Joseph reaches the apex of his destiny while serving God (Genesis 41:16), and serving Pharaoh. He tells Pharaoh that his God is the only one who can interpret dreams. And as God guides him, Joseph explains the meaning of the dreams to Pharaoh. He is at once promoted to be the second in command.
Moses (Exodus 3)
Moses had his day with God in the burning bush as he tended the sheep of his father-in-law Jethro. He was serving Jethro. The meet entirely transforms the life of Moses from a shepherd to a great leader. The once customary life becomes adventurous as he takes on his new responsibilities and learns to appreciate his new office.
Gideon (Judges 6)
Gideon is having an eventful day when the angel of the Lord pops in. He is threshing wheat in a winepress. This angelic visitation marks the beginning of Gideon’s great days. Gideon is up to something as the angel appears to him. He is a soldier in service and as a matter of fact, the angel calls him ‘mighty warrior.’
The angel of the Lord appears to Manoah’s wife for the first time in Judges 3:2-5. This first appearance leaves some threads hanging as Manoah appears to have developed curiosity about the promise given (Judges 3:8). He asks God to send the angel again. The angel appears for the second time to Manoah’s wife while she is busy in the field. She is active and in service.
Ruth (Ruth 2-3)
Ruth’s journey to becoming a part of Jesus’ genealogy happens as she serves. Ruth is active and on the move. She is a soldier in service. She finds her destiny while in the field of Boaz.
Samuel (1 Samuel 3)
Samuel’s call comes while ministering before the Lord under Eli. He is a young boy but an active soldier in the Kingdom. He obediently serves under Eli. This dedication and active Kingdom life bring him to his assignment.
Saul (1 Samuel 9-10)
Despite the fact that Saul failed miserably, his calling still remains unique. He was called into the office of Kingship at the time he was looking for the donkeys belonging to his father Kish. Saul was active, on the move, and in service. This is the very time he bumps into his blessing. The whole story of lost donkeys appears to be the providential work of God. As Saul responds to the providential move of God, so does his blessing begins to manifest. Unfortunately, his later disobedience would blow everything to smithereens.
David (1 Samuel 16 & 17)
Firstly, David is fished from the bush tending the sheep of his father Jesse. He is brought forth for anointing. As it is with similar cases mentioned above, David is found of God while serving. He is a man on the move. He is a soldier in action.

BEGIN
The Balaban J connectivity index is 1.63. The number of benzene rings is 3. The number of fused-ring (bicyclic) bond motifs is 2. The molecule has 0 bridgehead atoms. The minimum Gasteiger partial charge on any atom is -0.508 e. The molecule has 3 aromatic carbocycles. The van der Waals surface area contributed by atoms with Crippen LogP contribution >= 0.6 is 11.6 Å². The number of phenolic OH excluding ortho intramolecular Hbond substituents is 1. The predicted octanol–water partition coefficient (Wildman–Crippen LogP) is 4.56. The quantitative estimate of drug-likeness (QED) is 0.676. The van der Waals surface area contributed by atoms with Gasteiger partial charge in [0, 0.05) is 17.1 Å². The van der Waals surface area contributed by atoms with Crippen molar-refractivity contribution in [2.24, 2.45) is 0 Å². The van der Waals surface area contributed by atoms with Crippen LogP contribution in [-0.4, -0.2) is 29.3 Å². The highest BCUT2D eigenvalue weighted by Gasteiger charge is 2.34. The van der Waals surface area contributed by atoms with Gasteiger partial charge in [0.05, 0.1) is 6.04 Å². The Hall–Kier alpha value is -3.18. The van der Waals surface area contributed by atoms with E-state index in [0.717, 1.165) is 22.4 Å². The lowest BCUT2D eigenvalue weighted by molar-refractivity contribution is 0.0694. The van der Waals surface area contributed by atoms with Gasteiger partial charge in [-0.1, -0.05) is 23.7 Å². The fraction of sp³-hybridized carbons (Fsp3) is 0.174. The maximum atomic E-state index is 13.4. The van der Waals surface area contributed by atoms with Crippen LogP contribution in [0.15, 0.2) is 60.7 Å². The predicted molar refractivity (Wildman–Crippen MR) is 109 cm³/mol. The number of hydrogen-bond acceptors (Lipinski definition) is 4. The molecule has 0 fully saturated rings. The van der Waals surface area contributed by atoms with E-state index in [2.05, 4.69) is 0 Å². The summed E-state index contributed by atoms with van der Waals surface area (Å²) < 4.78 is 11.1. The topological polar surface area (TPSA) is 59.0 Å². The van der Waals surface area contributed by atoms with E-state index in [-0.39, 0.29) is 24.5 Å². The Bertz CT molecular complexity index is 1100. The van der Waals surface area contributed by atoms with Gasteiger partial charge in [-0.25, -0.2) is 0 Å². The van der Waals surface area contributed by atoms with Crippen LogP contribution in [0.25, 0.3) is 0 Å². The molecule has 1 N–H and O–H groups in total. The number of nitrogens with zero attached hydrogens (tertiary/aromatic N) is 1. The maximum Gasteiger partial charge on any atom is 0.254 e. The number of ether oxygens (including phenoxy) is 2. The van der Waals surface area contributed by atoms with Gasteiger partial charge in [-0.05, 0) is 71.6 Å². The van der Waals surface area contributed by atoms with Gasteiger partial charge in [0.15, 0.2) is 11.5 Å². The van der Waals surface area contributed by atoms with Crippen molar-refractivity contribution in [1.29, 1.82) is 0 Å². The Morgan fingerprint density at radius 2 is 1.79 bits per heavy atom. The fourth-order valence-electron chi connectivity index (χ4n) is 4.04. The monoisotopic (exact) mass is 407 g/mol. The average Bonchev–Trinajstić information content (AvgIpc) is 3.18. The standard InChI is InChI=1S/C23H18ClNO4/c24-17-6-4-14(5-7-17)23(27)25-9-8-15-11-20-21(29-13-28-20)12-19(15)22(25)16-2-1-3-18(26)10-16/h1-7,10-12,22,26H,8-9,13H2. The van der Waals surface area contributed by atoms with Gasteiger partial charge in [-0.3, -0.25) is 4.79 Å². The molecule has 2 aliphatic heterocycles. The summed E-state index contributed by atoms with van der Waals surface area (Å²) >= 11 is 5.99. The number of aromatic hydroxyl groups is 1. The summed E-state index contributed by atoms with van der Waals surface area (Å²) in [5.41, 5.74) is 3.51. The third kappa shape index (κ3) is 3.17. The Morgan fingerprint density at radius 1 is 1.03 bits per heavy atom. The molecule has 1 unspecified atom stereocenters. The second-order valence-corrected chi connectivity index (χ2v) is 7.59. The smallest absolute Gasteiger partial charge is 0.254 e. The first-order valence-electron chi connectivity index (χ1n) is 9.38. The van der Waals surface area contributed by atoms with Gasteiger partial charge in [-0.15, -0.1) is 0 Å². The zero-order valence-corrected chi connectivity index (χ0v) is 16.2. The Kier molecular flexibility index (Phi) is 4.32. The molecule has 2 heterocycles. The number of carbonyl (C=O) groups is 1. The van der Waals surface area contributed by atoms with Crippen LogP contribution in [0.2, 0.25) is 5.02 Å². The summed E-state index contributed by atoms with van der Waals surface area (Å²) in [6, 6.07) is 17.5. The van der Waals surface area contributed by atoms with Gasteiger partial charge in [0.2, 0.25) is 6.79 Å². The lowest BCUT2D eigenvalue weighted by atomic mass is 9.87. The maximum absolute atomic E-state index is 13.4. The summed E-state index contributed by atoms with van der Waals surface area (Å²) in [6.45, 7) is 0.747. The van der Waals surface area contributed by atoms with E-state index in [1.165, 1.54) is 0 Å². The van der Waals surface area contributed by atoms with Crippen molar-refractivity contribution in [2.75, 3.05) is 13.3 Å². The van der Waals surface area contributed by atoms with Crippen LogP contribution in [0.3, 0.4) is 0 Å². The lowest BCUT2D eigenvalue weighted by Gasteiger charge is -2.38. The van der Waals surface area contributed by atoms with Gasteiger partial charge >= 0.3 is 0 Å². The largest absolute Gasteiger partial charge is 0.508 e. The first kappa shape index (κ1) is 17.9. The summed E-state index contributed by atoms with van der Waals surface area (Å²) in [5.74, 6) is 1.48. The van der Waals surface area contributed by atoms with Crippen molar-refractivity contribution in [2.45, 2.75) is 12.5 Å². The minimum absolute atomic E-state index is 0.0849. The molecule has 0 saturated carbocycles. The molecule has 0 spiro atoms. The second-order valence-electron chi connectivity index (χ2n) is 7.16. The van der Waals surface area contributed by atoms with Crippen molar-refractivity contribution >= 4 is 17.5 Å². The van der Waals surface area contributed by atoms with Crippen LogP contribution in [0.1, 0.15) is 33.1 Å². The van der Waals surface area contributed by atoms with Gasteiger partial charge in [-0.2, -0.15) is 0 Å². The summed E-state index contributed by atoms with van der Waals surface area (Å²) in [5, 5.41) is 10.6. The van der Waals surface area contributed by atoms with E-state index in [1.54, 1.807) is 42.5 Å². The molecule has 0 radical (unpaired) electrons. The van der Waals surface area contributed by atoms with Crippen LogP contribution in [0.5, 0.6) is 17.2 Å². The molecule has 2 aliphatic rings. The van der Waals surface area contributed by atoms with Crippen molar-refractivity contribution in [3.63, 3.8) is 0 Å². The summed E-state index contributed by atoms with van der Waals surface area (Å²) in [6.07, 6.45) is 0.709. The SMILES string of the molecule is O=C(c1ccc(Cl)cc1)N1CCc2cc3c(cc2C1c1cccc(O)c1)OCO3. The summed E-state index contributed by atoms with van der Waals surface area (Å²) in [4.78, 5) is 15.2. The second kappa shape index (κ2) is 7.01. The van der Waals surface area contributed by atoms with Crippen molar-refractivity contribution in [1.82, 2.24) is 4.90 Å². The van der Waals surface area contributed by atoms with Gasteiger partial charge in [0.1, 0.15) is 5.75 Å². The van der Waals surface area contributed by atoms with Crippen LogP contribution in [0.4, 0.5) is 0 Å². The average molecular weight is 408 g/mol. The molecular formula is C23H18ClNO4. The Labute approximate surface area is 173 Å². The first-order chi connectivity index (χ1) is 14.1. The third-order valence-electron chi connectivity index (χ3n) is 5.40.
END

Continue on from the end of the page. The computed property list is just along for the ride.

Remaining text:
Secondly, David learns of the giant Goliath when serving his brothers. He had travelled all the way from the grazing land to battleground to bring them food. The encounter with Goliath changes his life forever.
Elisha (1 Kings 19:19-21 & 2 Kings 2)
Elisha comes into the calling while in the field; ploughing with 12 yokes of oxen. His life takes a more glorious turn when he walks with Elijah, without giving up, to the end. Elisha is on the move. His consistency, obedience and persistence in service pave way for a future of marvels.
King Josiah (2 Chronicles 34)
Josiah starts an ambitious project of temple renovation. In the process of executing this great project, the high priest, Hilkiah, stumbles upon a copy of the Book of the Law. The discovery results in a great revival and national repentance that takes the Kingdom of Judah by storm. The fact that Josiah started to rule at the age of 8 and did what was right in the sight of God mean children have enormous potential to live for God and to have great impact.
Nehemiah (Nehemiah 2)
Nehemiah’s dramatic turn knocks in as he serves his king Artaxerxes. His sullenness causes the king to inquire of his welfare. This opens up a golden opportunity for Nehemiah to make requests to the king. These are promptly granted and the outcome is an enormous project of rebuilding the Jerusalem wall.
Esther (Esther 2)
Esther’s ascendancy to the high office happened when she took up a position in the harem. She was a soldier on the move. She joined other girls and that is the time the favour of God upon her shone like the bright morning sun.
The list is endless. God’s plan for his men and women come to the fore as they get immersed in service. This is supposed to be done in humility, obedience and patience. It is a time to get active, move and serve. Wonderful things begin to unfold when we do this.
He answered, “‘Love the Lord your God with all your heart and with all your soul and with all your strength and with all your mind’; and, ‘Love your neighbour as yourself.'”
Luke 10:27 (NIV)